Princeton researchers have discovered fascinating parallels between the distribution of prime numbers and some specific natural crystal structures. Prime numbers have long been seen as unpredictable and somewhat chaotic, traits that have fascinated mathematics researchers. RSA encryption and other elements of modern cryptography take advantage of the chaotic aspect of very large prime numbers. The researchers represented prime numbers as a one-dimensional string of atoms and scattered light off of them, revealing a highly novel quasicrystal interference pattern. This may have major implications for studies of a periodic order and other research areas.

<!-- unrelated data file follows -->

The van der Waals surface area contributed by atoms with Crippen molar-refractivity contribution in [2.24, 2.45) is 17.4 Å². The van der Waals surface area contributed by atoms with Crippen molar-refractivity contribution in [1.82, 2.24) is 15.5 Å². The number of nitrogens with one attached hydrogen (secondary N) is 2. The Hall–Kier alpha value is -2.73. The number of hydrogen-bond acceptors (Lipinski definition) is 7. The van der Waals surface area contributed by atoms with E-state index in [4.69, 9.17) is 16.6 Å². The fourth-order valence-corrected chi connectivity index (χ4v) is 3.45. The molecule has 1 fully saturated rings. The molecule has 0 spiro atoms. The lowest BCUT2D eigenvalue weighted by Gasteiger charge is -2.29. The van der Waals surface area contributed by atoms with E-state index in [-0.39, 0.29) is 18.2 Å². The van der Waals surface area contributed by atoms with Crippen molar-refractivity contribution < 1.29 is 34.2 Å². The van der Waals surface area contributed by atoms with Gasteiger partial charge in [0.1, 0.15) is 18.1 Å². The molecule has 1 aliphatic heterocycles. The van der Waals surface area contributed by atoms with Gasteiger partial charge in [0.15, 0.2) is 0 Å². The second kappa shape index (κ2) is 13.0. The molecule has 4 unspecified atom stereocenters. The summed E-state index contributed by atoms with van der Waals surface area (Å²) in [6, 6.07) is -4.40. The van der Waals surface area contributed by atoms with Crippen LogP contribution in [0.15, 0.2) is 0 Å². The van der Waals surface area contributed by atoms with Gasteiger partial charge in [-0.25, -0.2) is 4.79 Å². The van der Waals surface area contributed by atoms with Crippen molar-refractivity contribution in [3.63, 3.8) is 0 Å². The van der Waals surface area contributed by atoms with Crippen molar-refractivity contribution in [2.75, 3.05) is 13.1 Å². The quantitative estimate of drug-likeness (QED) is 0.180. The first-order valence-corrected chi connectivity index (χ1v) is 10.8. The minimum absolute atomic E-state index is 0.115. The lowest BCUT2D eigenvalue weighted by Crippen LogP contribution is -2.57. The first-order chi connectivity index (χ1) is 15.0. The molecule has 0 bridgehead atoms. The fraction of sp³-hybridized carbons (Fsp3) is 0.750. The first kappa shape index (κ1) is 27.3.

Key Takeaways:

  • The seemingly random nature of prime numbers – an integer that can only be divided by one or by itself — has long fascinated mathematicians.
  • RSA encryption and other principles of modern cryptography take advantage of the random aspect inherent to really large prime numbers.
  • Princeton researchers used computers to model prime numbers as strings of atoms and then scattered light off of them.

“The pattern has a surprising similarity to the one seen in atom distribution in crystals.”

Read more: